How to Use Simulation to Facilitate the Journey to Port Terminal Automation

With the post-pandemic era well within sight, a number of long-term industry trends are taking shape. Along with volatility and productivity pressures, they include the advent of disruptive technologies including the internet of things (IoT), 5G, AI, automation, robotics, and blockchain.

With the post-pandemic era well within sight, a number of long-term industry trends are taking shape. Along with volatility and productivity pressures, they include the advent of disruptive technologies including the internet of things (IoT), 5G, AI, automation, robotics, and blockchain.

One trend that is also catching hold is port container terminal automation. In absolute numbers, we are still at the beginning of this trend, with roughly 3% of all terminals using automation. Since the first automated port terminal in 1993, however, the technology and lessons learned around automation have advanced, and growth is now exponential.

That said, not all terminals are in a position to move toward automation for the time being, with hesitation around management of labor relations, cyber security issues, and maintenance and infrastructure considerations.

And if the payoff of automation consists of gains in stability and predictability, productivity increases are not necessarily guaranteed – terminals adopting automated processes have reported declines in productivity, much of which can be attributed to training gaps.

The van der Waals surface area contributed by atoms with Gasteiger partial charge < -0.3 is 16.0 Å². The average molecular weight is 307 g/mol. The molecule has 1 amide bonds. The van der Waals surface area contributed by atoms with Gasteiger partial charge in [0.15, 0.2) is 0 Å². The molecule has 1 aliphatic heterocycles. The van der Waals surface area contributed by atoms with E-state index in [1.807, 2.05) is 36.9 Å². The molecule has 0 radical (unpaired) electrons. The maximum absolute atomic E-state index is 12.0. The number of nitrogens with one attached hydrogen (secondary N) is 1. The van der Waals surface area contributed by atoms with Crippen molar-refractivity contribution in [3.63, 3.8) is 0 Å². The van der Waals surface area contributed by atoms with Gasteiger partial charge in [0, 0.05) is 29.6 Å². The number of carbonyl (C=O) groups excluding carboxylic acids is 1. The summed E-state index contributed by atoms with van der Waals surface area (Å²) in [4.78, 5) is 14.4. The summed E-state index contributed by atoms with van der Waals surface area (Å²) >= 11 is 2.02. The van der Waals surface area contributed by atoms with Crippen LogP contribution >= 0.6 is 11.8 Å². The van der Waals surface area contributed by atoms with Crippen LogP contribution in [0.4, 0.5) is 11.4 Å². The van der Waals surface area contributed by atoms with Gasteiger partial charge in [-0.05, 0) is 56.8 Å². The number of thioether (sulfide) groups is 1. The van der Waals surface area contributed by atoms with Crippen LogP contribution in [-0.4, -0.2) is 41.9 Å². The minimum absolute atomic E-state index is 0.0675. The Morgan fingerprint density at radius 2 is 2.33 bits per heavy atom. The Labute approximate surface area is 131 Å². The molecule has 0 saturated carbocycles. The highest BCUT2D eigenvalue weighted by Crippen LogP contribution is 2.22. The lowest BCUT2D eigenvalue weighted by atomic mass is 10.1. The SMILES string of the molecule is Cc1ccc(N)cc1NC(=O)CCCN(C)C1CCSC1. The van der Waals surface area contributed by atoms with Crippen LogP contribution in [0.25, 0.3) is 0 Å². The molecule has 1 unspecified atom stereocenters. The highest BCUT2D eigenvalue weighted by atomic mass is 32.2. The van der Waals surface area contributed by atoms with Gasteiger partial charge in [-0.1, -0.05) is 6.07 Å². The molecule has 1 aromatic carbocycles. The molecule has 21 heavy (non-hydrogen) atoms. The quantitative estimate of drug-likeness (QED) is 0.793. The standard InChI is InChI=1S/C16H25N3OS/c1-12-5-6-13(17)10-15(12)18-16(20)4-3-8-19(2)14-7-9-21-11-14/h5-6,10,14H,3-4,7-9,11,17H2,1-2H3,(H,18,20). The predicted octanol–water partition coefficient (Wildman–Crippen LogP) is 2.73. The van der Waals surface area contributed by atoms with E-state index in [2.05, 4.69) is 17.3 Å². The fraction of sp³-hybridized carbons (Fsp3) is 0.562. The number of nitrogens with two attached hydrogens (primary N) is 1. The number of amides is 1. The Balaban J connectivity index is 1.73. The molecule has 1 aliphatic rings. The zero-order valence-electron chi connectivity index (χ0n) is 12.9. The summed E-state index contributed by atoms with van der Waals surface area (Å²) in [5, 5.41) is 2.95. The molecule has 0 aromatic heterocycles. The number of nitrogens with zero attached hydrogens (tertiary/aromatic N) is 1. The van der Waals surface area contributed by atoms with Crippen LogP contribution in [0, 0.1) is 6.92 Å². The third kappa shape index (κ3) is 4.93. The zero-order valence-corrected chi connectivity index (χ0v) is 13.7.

According to a recent McKinsey report, “the top problem [with automation] is filling the specialized technical positions it requires … even experienced engineers can take as long as five years to train.”

Continuous Training Helps Lay the Groundwork for Automation

Clearly, any investment toward automation must be carefully planned. This is why CM Labs has developed solutions to help terminals throughout the different stages of the journey.

Before undertaking new process automation initiatives, port terminals need to:

  • be able to objectively identify operators who can help guide the change on the ground and steer it towards safe, productive outcomes
  • adapt training to ensure staff are more flexible and can carry out more roles within a terminal in order to manage larger peaks

After all, human operators will play a key role even in the context of full automation, when things do not go as planned. They will have to improvise, and in an even shorter timeframe, they will have to make decisions. That’s why it’s vital to assess their decision-making abilities ahead of the transition.